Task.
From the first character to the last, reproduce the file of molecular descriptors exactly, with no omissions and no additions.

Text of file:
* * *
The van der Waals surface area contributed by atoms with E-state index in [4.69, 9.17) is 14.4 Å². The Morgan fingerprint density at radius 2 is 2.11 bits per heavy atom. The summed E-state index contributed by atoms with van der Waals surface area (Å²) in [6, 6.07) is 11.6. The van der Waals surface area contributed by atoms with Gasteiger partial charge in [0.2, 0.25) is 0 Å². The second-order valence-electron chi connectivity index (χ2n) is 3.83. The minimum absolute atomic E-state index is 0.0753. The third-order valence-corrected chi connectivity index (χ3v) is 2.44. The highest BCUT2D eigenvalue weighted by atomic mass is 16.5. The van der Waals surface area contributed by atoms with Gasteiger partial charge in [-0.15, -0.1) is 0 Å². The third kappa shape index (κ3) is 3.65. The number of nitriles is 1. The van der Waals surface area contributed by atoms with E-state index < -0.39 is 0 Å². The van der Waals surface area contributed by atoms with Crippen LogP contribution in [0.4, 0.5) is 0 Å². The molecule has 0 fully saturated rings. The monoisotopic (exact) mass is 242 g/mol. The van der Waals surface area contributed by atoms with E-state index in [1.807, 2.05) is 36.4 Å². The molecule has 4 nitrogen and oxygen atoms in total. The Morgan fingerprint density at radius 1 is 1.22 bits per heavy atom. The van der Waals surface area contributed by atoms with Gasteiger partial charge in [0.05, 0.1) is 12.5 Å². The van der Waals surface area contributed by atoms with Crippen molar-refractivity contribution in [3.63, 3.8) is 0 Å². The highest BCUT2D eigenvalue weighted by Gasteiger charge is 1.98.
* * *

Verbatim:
The van der Waals surface area contributed by atoms with E-state index in [4.69, 9.17) is 14.4 Å². The Morgan fingerprint density at radius 2 is 2.11 bits per heavy atom. The summed E-state index contributed by atoms with van der Waals surface area (Å²) in [6, 6.07) is 11.6. The van der Waals surface area contributed by atoms with Gasteiger partial charge in [0.2, 0.25) is 0 Å². The second-order valence-electron chi connectivity index (χ2n) is 3.83. The minimum absolute atomic E-state index is 0.0753. The third-order valence-corrected chi connectivity index (χ3v) is 2.44. The highest BCUT2D eigenvalue weighted by atomic mass is 16.5. The van der Waals surface area contributed by atoms with Gasteiger partial charge in [-0.15, -0.1) is 0 Å². The third kappa shape index (κ3) is 3.65. The number of nitriles is 1. The van der Waals surface area contributed by atoms with E-state index < -0.39 is 0 Å². The van der Waals surface area contributed by atoms with Crippen LogP contribution in [0.4, 0.5) is 0 Å². The molecule has 0 fully saturated rings. The monoisotopic (exact) mass is 242 g/mol. The van der Waals surface area contributed by atoms with E-state index in [1.807, 2.05) is 36.4 Å². The molecule has 4 nitrogen and oxygen atoms in total. The Morgan fingerprint density at radius 1 is 1.22 bits per heavy atom. The van der Waals surface area contributed by atoms with Gasteiger partial charge in [0.05, 0.1) is 12.5 Å². The van der Waals surface area contributed by atoms with Crippen molar-refractivity contribution in [3.63, 3.8) is 0 Å². The highest BCUT2D eigenvalue weighted by Gasteiger charge is 1.98.